This horror movie is simply bad to the bone

Review: `Bones' just doesn't get to the meat of what makes a smart, gripping fright film.

October 24, 2001|By Chris Kaltenbach | Chris Kaltenbach,SUN MOVIE CRITIC

Three dogs are front-and-center in Bones, a horror flick about a bad house in a bad neighborhood full of really bad vibes. One's an actual canine, a black-furred, red-eyed beast that growls a lot and looks menacing. One's a rapper-turned-actor, Snoop Dogg, who scowls a lot and looks menacing.

And one's the film itself.

Not only that, but it's a mean-spirited, gruesome, brain-dead dog of a film that thinks the height of horror is watching a guy eat pizza garnished with a few unsuspecting maggots. Gross, yes, but scary?

Hey, in some cultures, maggots are quite the delicacy - which would make Bones something of a gourmet feast, so filled is it with crawling little baby flies.

But as a horror film, this is strictly hack stuff, a bunch of good-looking teens stalked by evil, unseen forces intent on wreaking havoc and unleashing hell on Earth. Oh, yawn.

Led by Patrick (photogenic but charisma-free Khalil Kain), the four teens - two brothers, their stepsister and a friend - decide to make a name for themselves by opening a nightclub in an abandoned building in the most deprived, depraved area of town. Despite ominous warnings from the neighbors (who could have ended this movie at the 15-minute mark by speaking plainly, maybe saying something like, "Yo, man, this place is haunted by a hell demon"), they forge ahead with their plans.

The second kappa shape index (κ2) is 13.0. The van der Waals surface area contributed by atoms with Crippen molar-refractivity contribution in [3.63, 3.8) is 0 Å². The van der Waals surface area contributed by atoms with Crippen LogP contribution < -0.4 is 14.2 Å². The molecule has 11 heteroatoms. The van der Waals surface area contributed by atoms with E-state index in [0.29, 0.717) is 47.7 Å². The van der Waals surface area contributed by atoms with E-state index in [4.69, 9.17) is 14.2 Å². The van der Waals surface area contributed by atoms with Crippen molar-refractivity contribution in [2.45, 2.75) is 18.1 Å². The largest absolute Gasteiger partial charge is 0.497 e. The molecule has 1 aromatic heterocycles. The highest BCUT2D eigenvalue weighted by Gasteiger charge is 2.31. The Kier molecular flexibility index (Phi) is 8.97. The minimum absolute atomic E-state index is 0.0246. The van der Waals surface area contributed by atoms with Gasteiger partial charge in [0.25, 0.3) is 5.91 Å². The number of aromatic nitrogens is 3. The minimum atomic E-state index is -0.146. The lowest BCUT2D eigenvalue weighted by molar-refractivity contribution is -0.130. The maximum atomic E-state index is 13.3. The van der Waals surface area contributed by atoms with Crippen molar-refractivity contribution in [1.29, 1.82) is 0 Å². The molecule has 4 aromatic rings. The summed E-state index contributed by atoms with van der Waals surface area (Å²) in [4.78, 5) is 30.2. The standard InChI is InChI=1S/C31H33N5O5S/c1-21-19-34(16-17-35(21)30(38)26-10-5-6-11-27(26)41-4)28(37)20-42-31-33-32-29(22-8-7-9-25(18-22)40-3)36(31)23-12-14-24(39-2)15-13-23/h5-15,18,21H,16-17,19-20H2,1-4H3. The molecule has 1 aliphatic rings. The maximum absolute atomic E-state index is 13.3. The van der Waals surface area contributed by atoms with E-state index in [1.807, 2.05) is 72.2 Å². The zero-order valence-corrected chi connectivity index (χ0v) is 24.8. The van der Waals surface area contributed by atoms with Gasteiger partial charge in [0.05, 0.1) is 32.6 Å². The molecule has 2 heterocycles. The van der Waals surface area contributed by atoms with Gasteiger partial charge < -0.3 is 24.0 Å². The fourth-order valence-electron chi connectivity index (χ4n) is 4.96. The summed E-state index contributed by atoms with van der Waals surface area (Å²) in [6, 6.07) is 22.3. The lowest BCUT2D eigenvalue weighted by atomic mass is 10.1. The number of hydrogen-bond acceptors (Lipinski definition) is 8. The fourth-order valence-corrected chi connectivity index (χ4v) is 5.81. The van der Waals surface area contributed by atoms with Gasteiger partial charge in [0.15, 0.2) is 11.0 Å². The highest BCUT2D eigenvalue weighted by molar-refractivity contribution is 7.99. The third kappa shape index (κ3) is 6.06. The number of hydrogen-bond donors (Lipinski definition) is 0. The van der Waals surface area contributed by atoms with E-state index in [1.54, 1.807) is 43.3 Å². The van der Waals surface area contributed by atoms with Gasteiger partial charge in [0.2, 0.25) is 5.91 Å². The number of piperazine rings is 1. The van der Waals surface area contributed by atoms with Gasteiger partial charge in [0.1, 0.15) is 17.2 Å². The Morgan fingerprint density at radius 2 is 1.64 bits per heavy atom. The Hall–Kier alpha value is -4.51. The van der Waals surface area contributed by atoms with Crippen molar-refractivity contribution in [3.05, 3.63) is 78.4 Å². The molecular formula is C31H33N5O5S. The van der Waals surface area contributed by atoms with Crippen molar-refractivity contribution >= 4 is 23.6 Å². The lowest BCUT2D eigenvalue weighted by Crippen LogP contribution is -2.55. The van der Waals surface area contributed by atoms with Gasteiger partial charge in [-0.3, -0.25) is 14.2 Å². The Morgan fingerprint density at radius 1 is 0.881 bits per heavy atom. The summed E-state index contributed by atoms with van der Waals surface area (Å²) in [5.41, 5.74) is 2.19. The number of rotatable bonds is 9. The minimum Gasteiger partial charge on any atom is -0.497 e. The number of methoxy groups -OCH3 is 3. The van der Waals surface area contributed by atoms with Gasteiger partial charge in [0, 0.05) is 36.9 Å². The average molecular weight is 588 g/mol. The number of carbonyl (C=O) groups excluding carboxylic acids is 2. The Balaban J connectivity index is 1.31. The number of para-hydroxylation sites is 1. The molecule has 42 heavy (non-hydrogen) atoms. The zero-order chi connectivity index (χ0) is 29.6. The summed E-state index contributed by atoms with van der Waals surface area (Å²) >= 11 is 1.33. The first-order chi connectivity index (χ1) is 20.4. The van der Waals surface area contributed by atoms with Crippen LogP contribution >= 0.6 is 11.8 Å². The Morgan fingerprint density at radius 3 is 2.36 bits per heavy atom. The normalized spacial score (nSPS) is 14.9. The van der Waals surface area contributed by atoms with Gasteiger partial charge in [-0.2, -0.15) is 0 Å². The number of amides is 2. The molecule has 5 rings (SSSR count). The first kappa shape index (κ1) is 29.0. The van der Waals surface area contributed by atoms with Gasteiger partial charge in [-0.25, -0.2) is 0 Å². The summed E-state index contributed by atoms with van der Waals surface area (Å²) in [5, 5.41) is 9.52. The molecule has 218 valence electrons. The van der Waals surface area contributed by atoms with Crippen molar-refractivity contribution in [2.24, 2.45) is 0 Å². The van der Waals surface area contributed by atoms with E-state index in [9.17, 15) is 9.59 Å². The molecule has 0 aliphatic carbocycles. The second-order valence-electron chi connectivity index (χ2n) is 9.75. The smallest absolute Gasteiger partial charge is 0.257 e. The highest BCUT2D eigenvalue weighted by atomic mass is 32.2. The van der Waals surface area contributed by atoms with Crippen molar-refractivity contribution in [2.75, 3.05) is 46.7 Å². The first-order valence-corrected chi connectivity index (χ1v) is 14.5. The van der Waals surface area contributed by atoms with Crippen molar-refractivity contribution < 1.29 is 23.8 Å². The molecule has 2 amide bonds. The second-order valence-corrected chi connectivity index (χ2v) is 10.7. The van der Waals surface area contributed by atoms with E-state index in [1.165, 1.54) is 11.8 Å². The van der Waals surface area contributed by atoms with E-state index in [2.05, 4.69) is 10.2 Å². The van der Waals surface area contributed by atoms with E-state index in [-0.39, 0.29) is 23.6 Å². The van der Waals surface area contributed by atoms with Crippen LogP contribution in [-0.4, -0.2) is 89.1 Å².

My goodness, that's a bad move. See, something bad happened in this house back in 1979, and we're not talking about the fashions that were popular 22 years ago. To say what exactly would give away too much; suffice to say this was once the headquarters of one Jimmy Bones (Snoop Dogg), a small-time hood who fancied himself the benevolent despot of the neighborhood. He looked out for his fellas, you know, had their best interests at heart, said no to drugs.

But Jimmy came to a bad end, and it's his ticked-off spirit that lives on in the house. When these kids show up, he sees an opportunity for revenge.

Several familiar faces pop up in Bones, including Pam Grier as the neighborhood seer whose daughter is unlucky enough to fall in love with Patrick and take up residence in the house, and Michael T. Weiss (TV's The Pretender) as a sleaze ball in one of cinema's least convincing prosthetic masks. All should seek better work elsewhere.

Sure, it looks good in spots, and Snoop Dogg has a menacing presence that works to his character's advantage (though how much he can act is still an open question). But there's too much in Bones that simply doesn't make sense, beginning with how Patrick and his cohorts were able to buy the house in the first place. And director Ernest Dickerson tries shifting tones about halfway through, injecting over-the-top gallows humor (in the form of a pair of talking decapitated heads) in a film that has thus far been dead-on serious.

Regrettably, Bones is what passes for horror these days: Throw a lot of graphic, gore-filled, darkly lit stuff on the screen, and see what sticks. Discerning moviegoers should pass on the opportunity.


Starring Snoop Dogg, Pam Grier, Khalil Kain

Directed by Ernest Dickerson

Rated R (language, horror, gore)

Released by New Line Cinema

Running time 92 minutes

Sun score * 1/2

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